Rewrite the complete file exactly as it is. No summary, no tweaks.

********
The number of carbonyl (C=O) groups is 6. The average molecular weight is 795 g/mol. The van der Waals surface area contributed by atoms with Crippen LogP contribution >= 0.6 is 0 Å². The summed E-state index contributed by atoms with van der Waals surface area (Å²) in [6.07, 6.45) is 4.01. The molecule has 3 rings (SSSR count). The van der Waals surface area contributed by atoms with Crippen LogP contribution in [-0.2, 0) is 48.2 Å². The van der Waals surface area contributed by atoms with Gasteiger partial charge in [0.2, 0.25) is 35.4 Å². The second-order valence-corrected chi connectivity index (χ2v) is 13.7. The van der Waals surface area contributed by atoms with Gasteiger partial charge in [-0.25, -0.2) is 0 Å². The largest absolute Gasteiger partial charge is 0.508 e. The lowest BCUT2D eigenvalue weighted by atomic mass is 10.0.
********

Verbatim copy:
The number of carbonyl (C=O) groups is 6. The average molecular weight is 795 g/mol. The van der Waals surface area contributed by atoms with Crippen LogP contribution >= 0.6 is 0 Å². The summed E-state index contributed by atoms with van der Waals surface area (Å²) in [6.07, 6.45) is 4.01. The molecule has 3 rings (SSSR count). The van der Waals surface area contributed by atoms with Crippen LogP contribution in [-0.2, 0) is 48.2 Å². The van der Waals surface area contributed by atoms with Gasteiger partial charge in [0.2, 0.25) is 35.4 Å². The second-order valence-corrected chi connectivity index (χ2v) is 13.7. The van der Waals surface area contributed by atoms with Gasteiger partial charge in [-0.25, -0.2) is 0 Å². The largest absolute Gasteiger partial charge is 0.508 e. The lowest BCUT2D eigenvalue weighted by atomic mass is 10.0.